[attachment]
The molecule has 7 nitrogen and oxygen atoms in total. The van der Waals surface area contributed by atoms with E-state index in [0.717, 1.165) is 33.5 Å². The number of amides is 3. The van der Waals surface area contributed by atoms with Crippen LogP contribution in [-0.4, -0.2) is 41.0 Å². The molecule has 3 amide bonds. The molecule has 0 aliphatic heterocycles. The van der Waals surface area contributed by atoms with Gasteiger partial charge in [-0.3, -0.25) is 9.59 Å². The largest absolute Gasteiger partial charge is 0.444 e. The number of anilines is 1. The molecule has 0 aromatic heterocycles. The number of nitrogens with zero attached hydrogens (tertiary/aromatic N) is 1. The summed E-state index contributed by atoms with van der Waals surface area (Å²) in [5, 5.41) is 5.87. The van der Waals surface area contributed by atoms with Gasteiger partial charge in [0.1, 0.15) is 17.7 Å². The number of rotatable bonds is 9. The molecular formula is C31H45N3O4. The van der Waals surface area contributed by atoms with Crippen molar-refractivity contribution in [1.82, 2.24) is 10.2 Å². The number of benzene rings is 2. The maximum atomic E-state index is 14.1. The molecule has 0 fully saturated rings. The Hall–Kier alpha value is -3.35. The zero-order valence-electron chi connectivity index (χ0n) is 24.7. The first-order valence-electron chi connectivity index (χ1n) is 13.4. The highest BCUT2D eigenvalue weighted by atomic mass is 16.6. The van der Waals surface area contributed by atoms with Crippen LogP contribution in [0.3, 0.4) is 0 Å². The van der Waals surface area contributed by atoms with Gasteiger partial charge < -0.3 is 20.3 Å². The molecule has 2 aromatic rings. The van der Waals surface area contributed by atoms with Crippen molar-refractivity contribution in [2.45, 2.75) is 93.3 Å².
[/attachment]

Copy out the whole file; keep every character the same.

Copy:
The molecule has 7 nitrogen and oxygen atoms in total. The van der Waals surface area contributed by atoms with E-state index in [0.717, 1.165) is 33.5 Å². The number of amides is 3. The van der Waals surface area contributed by atoms with Crippen LogP contribution in [-0.4, -0.2) is 41.0 Å². The molecule has 3 amide bonds. The molecule has 0 aliphatic heterocycles. The van der Waals surface area contributed by atoms with Gasteiger partial charge in [-0.3, -0.25) is 9.59 Å². The largest absolute Gasteiger partial charge is 0.444 e. The number of anilines is 1. The molecule has 0 aromatic heterocycles. The number of nitrogens with zero attached hydrogens (tertiary/aromatic N) is 1. The summed E-state index contributed by atoms with van der Waals surface area (Å²) in [5, 5.41) is 5.87. The van der Waals surface area contributed by atoms with Gasteiger partial charge in [0.1, 0.15) is 17.7 Å². The number of rotatable bonds is 9. The molecular formula is C31H45N3O4. The van der Waals surface area contributed by atoms with Crippen molar-refractivity contribution in [1.82, 2.24) is 10.2 Å². The number of benzene rings is 2. The maximum atomic E-state index is 14.1. The molecule has 0 fully saturated rings. The Hall–Kier alpha value is -3.35. The zero-order valence-electron chi connectivity index (χ0n) is 24.7. The first-order valence-electron chi connectivity index (χ1n) is 13.4. The highest BCUT2D eigenvalue weighted by atomic mass is 16.6. The van der Waals surface area contributed by atoms with Crippen LogP contribution in [0.3, 0.4) is 0 Å². The van der Waals surface area contributed by atoms with Gasteiger partial charge < -0.3 is 20.3 Å². The molecule has 2 aromatic rings. The van der Waals surface area contributed by atoms with Crippen molar-refractivity contribution in [2.45, 2.75) is 93.3 Å².